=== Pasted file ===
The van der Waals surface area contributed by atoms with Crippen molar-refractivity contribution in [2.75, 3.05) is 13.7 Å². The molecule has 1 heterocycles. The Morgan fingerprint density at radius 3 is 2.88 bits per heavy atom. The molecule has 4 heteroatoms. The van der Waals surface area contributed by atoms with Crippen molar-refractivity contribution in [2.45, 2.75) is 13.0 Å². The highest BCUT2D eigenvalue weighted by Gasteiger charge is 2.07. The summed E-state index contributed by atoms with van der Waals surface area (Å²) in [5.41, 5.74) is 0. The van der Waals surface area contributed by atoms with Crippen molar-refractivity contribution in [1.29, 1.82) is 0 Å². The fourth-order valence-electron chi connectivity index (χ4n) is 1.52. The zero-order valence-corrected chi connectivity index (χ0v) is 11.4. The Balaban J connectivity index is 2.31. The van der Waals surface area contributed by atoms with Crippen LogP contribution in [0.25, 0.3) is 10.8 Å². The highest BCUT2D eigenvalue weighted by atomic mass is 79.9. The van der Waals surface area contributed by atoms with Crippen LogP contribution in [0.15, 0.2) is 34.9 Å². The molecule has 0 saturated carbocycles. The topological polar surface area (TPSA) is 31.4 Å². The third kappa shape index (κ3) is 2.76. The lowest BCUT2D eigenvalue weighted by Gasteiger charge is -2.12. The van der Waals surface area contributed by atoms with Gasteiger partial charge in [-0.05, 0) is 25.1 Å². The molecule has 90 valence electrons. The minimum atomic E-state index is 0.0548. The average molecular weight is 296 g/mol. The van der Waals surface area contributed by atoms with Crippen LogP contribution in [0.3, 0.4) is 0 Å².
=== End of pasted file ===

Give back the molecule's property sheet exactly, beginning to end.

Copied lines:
The van der Waals surface area contributed by atoms with Crippen molar-refractivity contribution in [2.75, 3.05) is 13.7 Å². The molecule has 1 heterocycles. The Morgan fingerprint density at radius 3 is 2.88 bits per heavy atom. The molecule has 4 heteroatoms. The van der Waals surface area contributed by atoms with Crippen molar-refractivity contribution in [2.45, 2.75) is 13.0 Å². The highest BCUT2D eigenvalue weighted by Gasteiger charge is 2.07. The summed E-state index contributed by atoms with van der Waals surface area (Å²) in [5.41, 5.74) is 0. The van der Waals surface area contributed by atoms with Crippen molar-refractivity contribution in [1.29, 1.82) is 0 Å². The fourth-order valence-electron chi connectivity index (χ4n) is 1.52. The zero-order valence-corrected chi connectivity index (χ0v) is 11.4. The Balaban J connectivity index is 2.31. The van der Waals surface area contributed by atoms with Crippen LogP contribution in [0.25, 0.3) is 10.8 Å². The highest BCUT2D eigenvalue weighted by atomic mass is 79.9. The van der Waals surface area contributed by atoms with Crippen LogP contribution in [0.15, 0.2) is 34.9 Å². The molecule has 0 saturated carbocycles. The topological polar surface area (TPSA) is 31.4 Å². The third kappa shape index (κ3) is 2.76. The lowest BCUT2D eigenvalue weighted by Gasteiger charge is -2.12. The van der Waals surface area contributed by atoms with Gasteiger partial charge in [-0.05, 0) is 25.1 Å². The molecule has 90 valence electrons. The minimum atomic E-state index is 0.0548. The average molecular weight is 296 g/mol. The van der Waals surface area contributed by atoms with Crippen LogP contribution in [0.3, 0.4) is 0 Å².